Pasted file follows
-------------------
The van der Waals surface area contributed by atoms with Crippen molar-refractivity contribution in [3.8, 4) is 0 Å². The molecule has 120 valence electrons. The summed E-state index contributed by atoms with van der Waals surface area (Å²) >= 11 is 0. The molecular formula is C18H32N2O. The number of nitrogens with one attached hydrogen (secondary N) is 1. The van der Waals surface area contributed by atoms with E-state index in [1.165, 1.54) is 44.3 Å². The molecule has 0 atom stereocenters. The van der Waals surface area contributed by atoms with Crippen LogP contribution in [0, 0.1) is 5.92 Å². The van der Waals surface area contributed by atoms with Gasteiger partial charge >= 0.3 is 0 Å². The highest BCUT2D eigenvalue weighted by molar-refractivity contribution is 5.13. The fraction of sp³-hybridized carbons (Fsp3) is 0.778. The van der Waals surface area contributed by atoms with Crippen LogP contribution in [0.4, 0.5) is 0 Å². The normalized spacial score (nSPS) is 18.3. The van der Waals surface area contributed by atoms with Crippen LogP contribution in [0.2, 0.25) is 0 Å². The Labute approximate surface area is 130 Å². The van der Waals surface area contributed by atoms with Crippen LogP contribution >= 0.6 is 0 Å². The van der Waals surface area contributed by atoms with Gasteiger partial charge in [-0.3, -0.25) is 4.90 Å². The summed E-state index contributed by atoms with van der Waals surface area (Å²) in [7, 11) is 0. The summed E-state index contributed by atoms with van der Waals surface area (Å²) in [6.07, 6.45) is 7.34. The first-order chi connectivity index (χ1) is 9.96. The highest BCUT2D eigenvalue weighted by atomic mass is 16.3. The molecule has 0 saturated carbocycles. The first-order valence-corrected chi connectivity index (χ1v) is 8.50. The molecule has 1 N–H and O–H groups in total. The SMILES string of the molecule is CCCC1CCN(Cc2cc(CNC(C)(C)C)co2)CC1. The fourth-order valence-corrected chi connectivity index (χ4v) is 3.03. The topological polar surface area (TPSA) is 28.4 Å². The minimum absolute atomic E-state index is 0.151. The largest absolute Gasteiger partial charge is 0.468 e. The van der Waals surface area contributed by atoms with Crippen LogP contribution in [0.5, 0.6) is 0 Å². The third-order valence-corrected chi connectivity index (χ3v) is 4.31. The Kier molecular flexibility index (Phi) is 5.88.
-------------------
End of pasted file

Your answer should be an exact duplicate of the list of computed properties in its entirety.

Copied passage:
The van der Waals surface area contributed by atoms with Crippen molar-refractivity contribution in [3.8, 4) is 0 Å². The molecule has 120 valence electrons. The summed E-state index contributed by atoms with van der Waals surface area (Å²) >= 11 is 0. The molecular formula is C18H32N2O. The number of nitrogens with one attached hydrogen (secondary N) is 1. The van der Waals surface area contributed by atoms with E-state index in [1.165, 1.54) is 44.3 Å². The molecule has 0 atom stereocenters. The van der Waals surface area contributed by atoms with Crippen LogP contribution in [0, 0.1) is 5.92 Å². The van der Waals surface area contributed by atoms with Gasteiger partial charge >= 0.3 is 0 Å². The highest BCUT2D eigenvalue weighted by molar-refractivity contribution is 5.13. The fraction of sp³-hybridized carbons (Fsp3) is 0.778. The van der Waals surface area contributed by atoms with Crippen LogP contribution in [0.4, 0.5) is 0 Å². The normalized spacial score (nSPS) is 18.3. The van der Waals surface area contributed by atoms with Crippen LogP contribution in [0.2, 0.25) is 0 Å². The Labute approximate surface area is 130 Å². The van der Waals surface area contributed by atoms with Crippen LogP contribution >= 0.6 is 0 Å². The van der Waals surface area contributed by atoms with Gasteiger partial charge in [-0.3, -0.25) is 4.90 Å². The summed E-state index contributed by atoms with van der Waals surface area (Å²) in [7, 11) is 0. The summed E-state index contributed by atoms with van der Waals surface area (Å²) in [6.07, 6.45) is 7.34. The first-order chi connectivity index (χ1) is 9.96. The highest BCUT2D eigenvalue weighted by atomic mass is 16.3. The molecule has 0 saturated carbocycles. The first-order valence-corrected chi connectivity index (χ1v) is 8.50. The molecule has 1 N–H and O–H groups in total. The SMILES string of the molecule is CCCC1CCN(Cc2cc(CNC(C)(C)C)co2)CC1. The fourth-order valence-corrected chi connectivity index (χ4v) is 3.03. The topological polar surface area (TPSA) is 28.4 Å². The minimum absolute atomic E-state index is 0.151. The largest absolute Gasteiger partial charge is 0.468 e. The van der Waals surface area contributed by atoms with Crippen LogP contribution in [0.5, 0.6) is 0 Å². The third-order valence-corrected chi connectivity index (χ3v) is 4.31. The Kier molecular flexibility index (Phi) is 5.88.